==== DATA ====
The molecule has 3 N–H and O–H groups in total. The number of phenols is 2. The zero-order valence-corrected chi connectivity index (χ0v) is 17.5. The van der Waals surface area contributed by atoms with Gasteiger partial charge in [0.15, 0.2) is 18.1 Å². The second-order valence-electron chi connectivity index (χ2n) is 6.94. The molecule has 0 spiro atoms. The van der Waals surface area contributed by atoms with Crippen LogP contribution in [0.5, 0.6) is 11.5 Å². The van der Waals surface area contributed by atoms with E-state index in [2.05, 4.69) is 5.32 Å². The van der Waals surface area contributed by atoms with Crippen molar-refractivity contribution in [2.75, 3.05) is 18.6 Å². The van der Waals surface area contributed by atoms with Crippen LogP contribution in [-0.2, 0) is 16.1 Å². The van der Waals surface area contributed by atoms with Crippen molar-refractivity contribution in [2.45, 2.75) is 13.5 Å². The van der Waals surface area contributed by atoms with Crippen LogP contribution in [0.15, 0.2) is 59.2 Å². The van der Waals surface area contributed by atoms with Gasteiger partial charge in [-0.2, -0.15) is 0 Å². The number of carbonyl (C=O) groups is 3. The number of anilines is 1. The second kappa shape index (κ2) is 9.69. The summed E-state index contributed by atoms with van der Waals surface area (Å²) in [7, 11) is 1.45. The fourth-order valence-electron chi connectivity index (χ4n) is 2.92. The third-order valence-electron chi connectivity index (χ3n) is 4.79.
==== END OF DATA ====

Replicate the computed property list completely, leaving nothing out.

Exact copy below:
The molecule has 3 N–H and O–H groups in total. The number of phenols is 2. The zero-order valence-corrected chi connectivity index (χ0v) is 17.5. The van der Waals surface area contributed by atoms with Gasteiger partial charge in [0.15, 0.2) is 18.1 Å². The second-order valence-electron chi connectivity index (χ2n) is 6.94. The molecule has 0 spiro atoms. The van der Waals surface area contributed by atoms with Crippen LogP contribution in [0.5, 0.6) is 11.5 Å². The van der Waals surface area contributed by atoms with E-state index in [2.05, 4.69) is 5.32 Å². The van der Waals surface area contributed by atoms with Crippen molar-refractivity contribution in [2.75, 3.05) is 18.6 Å². The van der Waals surface area contributed by atoms with Crippen LogP contribution in [-0.2, 0) is 16.1 Å². The van der Waals surface area contributed by atoms with Crippen molar-refractivity contribution in [2.45, 2.75) is 13.5 Å². The van der Waals surface area contributed by atoms with Crippen LogP contribution in [0.15, 0.2) is 59.2 Å². The van der Waals surface area contributed by atoms with Gasteiger partial charge in [-0.2, -0.15) is 0 Å². The number of carbonyl (C=O) groups is 3. The number of anilines is 1. The second kappa shape index (κ2) is 9.69. The summed E-state index contributed by atoms with van der Waals surface area (Å²) in [7, 11) is 1.45. The fourth-order valence-electron chi connectivity index (χ4n) is 2.92. The third-order valence-electron chi connectivity index (χ3n) is 4.79.